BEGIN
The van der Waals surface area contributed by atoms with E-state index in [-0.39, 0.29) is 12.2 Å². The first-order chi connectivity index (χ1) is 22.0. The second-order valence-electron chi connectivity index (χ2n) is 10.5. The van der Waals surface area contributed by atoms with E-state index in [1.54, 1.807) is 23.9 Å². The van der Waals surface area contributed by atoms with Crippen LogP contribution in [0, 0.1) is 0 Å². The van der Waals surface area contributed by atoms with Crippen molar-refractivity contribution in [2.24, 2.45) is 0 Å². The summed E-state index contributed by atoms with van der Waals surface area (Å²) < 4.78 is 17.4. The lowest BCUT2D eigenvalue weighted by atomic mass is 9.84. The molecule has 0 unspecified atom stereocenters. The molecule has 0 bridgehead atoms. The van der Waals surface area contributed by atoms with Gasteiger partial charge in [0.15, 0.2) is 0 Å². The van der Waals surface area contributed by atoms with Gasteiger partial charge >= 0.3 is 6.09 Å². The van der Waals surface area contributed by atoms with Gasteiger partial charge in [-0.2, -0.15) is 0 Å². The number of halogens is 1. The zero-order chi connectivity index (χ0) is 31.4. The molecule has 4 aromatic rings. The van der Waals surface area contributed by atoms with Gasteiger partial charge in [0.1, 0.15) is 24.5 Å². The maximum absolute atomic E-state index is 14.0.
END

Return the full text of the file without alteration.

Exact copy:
The van der Waals surface area contributed by atoms with E-state index in [-0.39, 0.29) is 12.2 Å². The first-order chi connectivity index (χ1) is 22.0. The second-order valence-electron chi connectivity index (χ2n) is 10.5. The van der Waals surface area contributed by atoms with E-state index in [1.54, 1.807) is 23.9 Å². The van der Waals surface area contributed by atoms with Crippen LogP contribution in [0, 0.1) is 0 Å². The van der Waals surface area contributed by atoms with Crippen molar-refractivity contribution in [2.24, 2.45) is 0 Å². The summed E-state index contributed by atoms with van der Waals surface area (Å²) < 4.78 is 17.4. The lowest BCUT2D eigenvalue weighted by atomic mass is 9.84. The molecule has 0 unspecified atom stereocenters. The molecule has 0 bridgehead atoms. The van der Waals surface area contributed by atoms with Gasteiger partial charge in [0.15, 0.2) is 0 Å². The van der Waals surface area contributed by atoms with Gasteiger partial charge >= 0.3 is 6.09 Å². The van der Waals surface area contributed by atoms with Gasteiger partial charge in [-0.2, -0.15) is 0 Å². The number of halogens is 1. The zero-order chi connectivity index (χ0) is 31.4. The molecule has 4 aromatic rings. The van der Waals surface area contributed by atoms with Gasteiger partial charge in [0.1, 0.15) is 24.5 Å². The maximum absolute atomic E-state index is 14.0.